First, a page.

Nostradamus For four centuries Nostradamus’s prophecies have inspired fear and controversy. His followers say he predicted the French Revolution, the birth and rise of Hitler, and the assassination of John F. Kennedy. Did he, as his believers claim, predict some of history’s most monumental events – from the Great Fire of London to the launch disaster of the space shuttle Challenger? Nostradamus was typical of the Renaissance time period. He made many prophecies and was a major contributor to not only the Renaissance but the ‘Spirit of the Renaissance’. Michel de Nostrodame (or his more used Latin name of Nostradamus) was born a Jew in the small town of St.Remy de Province in southern France on the 14th of December 1503.
Little is known about Nostradamus’s family apart from Jean his youngest brother became Procurer of the Parliament of Province. As a small boy Nostradamus underwent significant changes in his life. While Nostradamus was a child his family was forced to convert to Roman Catholicism. Around this time he was sent to live with his grandfather who taught him the basics of Latin, Greek, Hebrew, Mathematics and Astrology. A few years later Nostradamus’s grandfather died and he went to Avignon to finish his schooling.
Whilst at Avignon he also believed as did Galileo that the Earth was round and circled the sun. Nostradamus used his ability to help people through harsh times and did not even fear for his own life. In 1525 he received his Bachelor’s degree for Medicine and went to help the fight against the ‘Black Death’ that was feared throughout the Renaissance period. After traveling for almost four years helping the sufferers of the Plague, he returned to Avignon and won fame for his eagerness for learning which ties in with the spirit of the Renaissance. In 1532 he earned his Doctorate and became a Professor at the Montipellier University but resigned within the same year.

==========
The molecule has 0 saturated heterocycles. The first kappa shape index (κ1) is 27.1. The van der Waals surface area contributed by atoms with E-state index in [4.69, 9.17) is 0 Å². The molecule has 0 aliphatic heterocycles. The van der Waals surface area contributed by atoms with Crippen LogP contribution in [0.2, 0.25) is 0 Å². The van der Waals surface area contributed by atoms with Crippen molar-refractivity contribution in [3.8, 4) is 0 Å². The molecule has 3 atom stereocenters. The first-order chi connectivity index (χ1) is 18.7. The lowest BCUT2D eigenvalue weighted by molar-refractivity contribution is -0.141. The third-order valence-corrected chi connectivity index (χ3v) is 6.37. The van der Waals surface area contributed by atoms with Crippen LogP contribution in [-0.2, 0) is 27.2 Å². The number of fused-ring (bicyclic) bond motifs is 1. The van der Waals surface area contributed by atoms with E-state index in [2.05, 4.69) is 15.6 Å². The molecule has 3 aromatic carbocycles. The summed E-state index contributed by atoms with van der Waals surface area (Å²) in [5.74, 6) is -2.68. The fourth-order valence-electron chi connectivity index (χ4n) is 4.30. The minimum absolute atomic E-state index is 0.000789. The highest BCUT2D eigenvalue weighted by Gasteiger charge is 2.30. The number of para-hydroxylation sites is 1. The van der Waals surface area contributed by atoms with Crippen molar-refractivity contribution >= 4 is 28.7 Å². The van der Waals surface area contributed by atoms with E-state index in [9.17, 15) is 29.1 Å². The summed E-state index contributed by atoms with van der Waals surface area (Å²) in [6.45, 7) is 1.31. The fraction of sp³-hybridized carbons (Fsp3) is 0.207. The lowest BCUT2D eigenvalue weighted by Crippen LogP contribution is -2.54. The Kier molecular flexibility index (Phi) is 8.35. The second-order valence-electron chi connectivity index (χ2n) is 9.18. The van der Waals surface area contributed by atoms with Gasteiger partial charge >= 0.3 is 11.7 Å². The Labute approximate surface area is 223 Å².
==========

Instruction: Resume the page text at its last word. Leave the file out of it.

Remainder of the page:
He then moved to Agen, married and had a son and daughter. His life now seemed complete until an outbreak of the Plague in Agen that killed his wife and children. In 1538, he was accused of heresy because of a remark about a statue of the Virgin Mary being like a devil that he had made years before. The Inquisitors sent him to Toulouse to stand trial. Leoni, Edgar stated that in 1554 Nostradamus settled in Marseilles after wandering for six years keeping well clear of the church authorities. During these time legends started to appear about his foreseeing powers. It was not until later however that he received his fame with his prophetic visions of the future – 942 cryptic poems called The Centuries – that have preoccupied generation after generation of readers.